LG: As chiwog zomdus for the second local government (LG) continues, loopholes in the electoral laws and process have emerged.

In the recently held zomdu at Damji chiwog in Khamaed gewog of Gasa, a former monk, Kinley Penjore, was selected as the nominee for the post of gup. However, his happiness was short-lived.

Four days after the zomdu, he received a call from the Election Commission of Bhutan (ECB), saying that he was a registered member of the Bhutan Kuen-Nyam Party (BKP). A member of a political party is disqualified from contesting in the LG elections.

Kinley Penjore claims that the party had renewed his membership without his knowledge. “I never renewed my membership,” he said.

As per the BKP’s charter, party membership should be renewed annually.

He assumed that his membership had automatically expired. “I called the BKP general secretary, and he confirmed that I was a member of the party,” he said.

The then party’s general secretary, Karma Jimba, however, said that a member should apply in writing to the party office for deregistration. “A member does not  automatically get deregistered; he or she has to apply at our party office,” he said.

According to him, the ECB removes the name of members only upon the recommendation of the party.

The BKP charter states that a registered member may withdraw his or her membership from the party by notifying the party office in writing.

However, it also states: “A member has to renew his or her membership every year during the period prescribed for the same by remitting the annual membership fee.” The charter also states that membership will be revoked if the annual membership fee is not paid within 30 days from the date of such request as aforesaid unless the competent authority in the party extends such a deadline.

The other candidate was a graduate, who had a chance of making it to the final round had it not been for Kinley Penjore’s candidature at the zomdu. If the scrutiny was done before the zomdu, he said the issue would not have propped up and that the graduate had a fair chance to be nominated from the chiwog.

“Now both of us lost the opportunity,” he said. “The problem is with the ECB and the electoral laws,” he said, adding that the commission should have verified his membership before the zomdu.

Also, the chiwog will be left without a nominee if his disqualification is confirmed.

An election official from Gasa, Karma Tshering, said no final decision has been taken as the candidate has not filed his nomination papers. The final decision will be taken by the Returning Officer upon filing of nomination papers.

Returning Officer Ugyen Chophel said the candidate had not come for nomination. Kinley Penjore is not likely to file nomination papers.

As per the election Act, a member of a political party should have attained a cooling period of one year to be eligible to contest in the elections.

A registered voter of a chiwog who fulfills the criteria as prescribed in Section 178 of the Election Act is eligible to be nominated as a candidate. According to the ECB’s Strategy for the Conduct of Local Government Elections 2016, a candidate shall be categorically asked on the status of every criteria required of a candidate by the election authority.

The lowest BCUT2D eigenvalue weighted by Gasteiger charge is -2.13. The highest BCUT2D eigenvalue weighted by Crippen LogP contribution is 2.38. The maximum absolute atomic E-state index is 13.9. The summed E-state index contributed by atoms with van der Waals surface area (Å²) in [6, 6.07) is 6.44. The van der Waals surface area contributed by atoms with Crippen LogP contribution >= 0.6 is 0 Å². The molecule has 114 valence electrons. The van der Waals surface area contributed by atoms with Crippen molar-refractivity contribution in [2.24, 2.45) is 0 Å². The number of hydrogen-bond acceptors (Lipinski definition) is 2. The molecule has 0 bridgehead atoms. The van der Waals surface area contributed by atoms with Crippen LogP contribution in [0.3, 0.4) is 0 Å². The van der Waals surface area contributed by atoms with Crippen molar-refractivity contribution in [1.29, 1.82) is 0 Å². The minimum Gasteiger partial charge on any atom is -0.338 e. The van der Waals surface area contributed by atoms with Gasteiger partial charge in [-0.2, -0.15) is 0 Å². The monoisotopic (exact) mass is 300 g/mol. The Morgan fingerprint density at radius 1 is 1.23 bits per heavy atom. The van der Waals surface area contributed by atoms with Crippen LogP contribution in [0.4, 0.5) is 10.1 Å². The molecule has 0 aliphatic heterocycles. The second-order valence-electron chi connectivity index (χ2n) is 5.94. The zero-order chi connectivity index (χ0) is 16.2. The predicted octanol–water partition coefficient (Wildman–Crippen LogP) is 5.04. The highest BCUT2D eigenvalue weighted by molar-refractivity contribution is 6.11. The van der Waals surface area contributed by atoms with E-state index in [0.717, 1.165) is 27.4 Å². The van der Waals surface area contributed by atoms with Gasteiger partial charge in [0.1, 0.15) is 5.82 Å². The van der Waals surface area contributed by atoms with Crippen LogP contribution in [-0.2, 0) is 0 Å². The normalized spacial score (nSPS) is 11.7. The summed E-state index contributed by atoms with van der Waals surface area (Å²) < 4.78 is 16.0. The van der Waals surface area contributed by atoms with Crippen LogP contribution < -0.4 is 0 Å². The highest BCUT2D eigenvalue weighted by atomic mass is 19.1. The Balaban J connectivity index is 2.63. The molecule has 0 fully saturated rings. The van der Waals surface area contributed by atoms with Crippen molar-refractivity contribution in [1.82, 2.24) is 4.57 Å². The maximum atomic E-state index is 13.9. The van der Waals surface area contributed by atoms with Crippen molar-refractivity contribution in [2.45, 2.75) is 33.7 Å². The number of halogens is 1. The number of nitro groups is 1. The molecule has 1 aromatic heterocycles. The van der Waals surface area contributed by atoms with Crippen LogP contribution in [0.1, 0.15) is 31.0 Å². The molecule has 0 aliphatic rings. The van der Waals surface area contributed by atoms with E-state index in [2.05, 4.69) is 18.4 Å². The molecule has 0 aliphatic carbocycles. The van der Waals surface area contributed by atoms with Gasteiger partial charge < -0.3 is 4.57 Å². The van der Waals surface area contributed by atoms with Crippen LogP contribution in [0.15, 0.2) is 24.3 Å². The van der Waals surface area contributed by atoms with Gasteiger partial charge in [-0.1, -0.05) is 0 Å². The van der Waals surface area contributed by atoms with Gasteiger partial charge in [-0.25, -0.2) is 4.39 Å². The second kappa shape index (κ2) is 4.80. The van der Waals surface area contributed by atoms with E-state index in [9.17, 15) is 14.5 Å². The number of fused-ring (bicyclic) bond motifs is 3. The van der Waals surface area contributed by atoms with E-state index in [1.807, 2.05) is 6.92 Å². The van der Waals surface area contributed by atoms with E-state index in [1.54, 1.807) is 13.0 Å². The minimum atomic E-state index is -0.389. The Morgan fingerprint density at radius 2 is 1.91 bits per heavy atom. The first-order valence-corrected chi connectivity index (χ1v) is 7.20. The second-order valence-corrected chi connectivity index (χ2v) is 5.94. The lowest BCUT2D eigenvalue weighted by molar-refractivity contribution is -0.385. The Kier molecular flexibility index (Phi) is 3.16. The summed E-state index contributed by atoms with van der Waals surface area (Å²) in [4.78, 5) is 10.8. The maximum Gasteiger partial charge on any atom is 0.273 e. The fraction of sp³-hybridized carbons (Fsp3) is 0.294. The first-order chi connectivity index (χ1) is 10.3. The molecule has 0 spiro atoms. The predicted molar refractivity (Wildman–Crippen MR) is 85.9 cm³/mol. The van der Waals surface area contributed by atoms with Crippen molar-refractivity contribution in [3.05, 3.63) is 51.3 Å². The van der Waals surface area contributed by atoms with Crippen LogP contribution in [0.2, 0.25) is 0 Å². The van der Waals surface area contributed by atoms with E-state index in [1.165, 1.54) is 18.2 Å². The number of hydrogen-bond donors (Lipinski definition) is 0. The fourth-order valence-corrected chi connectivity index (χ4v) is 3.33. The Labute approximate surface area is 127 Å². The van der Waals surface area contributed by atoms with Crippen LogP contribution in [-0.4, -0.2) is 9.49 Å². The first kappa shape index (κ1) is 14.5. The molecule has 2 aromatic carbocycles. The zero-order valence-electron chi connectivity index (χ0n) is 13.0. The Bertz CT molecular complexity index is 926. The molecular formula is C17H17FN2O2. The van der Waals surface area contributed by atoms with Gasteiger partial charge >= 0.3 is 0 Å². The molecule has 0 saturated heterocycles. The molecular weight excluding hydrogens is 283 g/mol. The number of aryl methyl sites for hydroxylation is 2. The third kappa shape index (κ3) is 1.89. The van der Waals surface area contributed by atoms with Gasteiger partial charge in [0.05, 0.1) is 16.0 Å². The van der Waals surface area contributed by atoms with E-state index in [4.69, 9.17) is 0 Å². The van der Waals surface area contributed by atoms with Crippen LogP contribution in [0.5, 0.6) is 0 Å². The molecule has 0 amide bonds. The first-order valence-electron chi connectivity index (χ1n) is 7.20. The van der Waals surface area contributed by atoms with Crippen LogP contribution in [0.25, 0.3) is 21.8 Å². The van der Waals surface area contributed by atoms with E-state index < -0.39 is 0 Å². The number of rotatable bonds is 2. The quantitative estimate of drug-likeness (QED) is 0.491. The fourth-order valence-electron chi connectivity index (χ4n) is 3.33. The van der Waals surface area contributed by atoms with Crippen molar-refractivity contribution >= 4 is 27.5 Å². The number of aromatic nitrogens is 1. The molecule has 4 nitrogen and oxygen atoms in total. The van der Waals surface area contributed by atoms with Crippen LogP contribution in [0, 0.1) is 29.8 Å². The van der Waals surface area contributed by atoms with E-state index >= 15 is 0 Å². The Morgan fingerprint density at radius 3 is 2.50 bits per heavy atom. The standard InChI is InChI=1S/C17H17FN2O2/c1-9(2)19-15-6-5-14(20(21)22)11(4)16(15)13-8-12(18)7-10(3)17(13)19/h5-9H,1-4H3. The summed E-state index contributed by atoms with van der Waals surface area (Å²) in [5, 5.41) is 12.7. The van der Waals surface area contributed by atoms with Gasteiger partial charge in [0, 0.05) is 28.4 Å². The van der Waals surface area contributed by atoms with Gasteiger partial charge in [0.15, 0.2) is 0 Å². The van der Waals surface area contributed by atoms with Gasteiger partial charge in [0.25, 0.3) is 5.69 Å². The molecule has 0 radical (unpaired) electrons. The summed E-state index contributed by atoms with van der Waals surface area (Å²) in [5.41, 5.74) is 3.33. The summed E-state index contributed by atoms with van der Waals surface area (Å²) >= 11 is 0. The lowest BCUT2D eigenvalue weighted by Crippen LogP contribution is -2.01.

This is aimed at determining the eligibility of the person aspiring to be nominated as a candidate. However, the laws do not prescribe that all the required documents for nomination should be produced during the zomdu.

The scrutiny of documents and details of the candidates are only done during the nomination process after the zomdu. This system allows a voter to stand as a candidate even without obtaining all the required documents.

Such an incident was reported in the first LG election in 2011 as well. One of the two candidates in a chiwog of Tsirang, who was selected through a zomdu, later was disqualified.

As per the nomination process, the candidate selected at a zomdu should complete and file his or her nomination papers with the returning officer. Some candidates contest at the zomdu with the hope of processing the documents like audit clearance.

Meanwhile, voters and candidates also point out other flaws in the election process, such as the lack of prescribed timing of voting in a zomdu. In one of the zomdus in Tsholingkhar gewog of Tsirang, a candidate lost to his opponent by a few votes.

But more voters turned up after the voting results were declared. It was said that most of the voters who turned up after the voting was closed were of the losing candidate.

Some candidates and voters also do not like the requirement for a tshogpa candidate to produce signatures of at least five percent of the registered voters from the chiwog supporting his or her nomination. The signatures should be collected from at least five different households and no voter or household has supported more than one nominee.

A voter from Punakha said the requirement was irrational. “It’s completely irrational to ask a tshogpa candidate to collect signatures as a criterion for nomination,” he said, adding that voters would automatically make their choice at the polls.

However, if potential candidates are not able to collect the required number of signatures due to lack of adequate number of voters in that chiwog, officials would immediately forward the case to ECB for directives.

MB Subba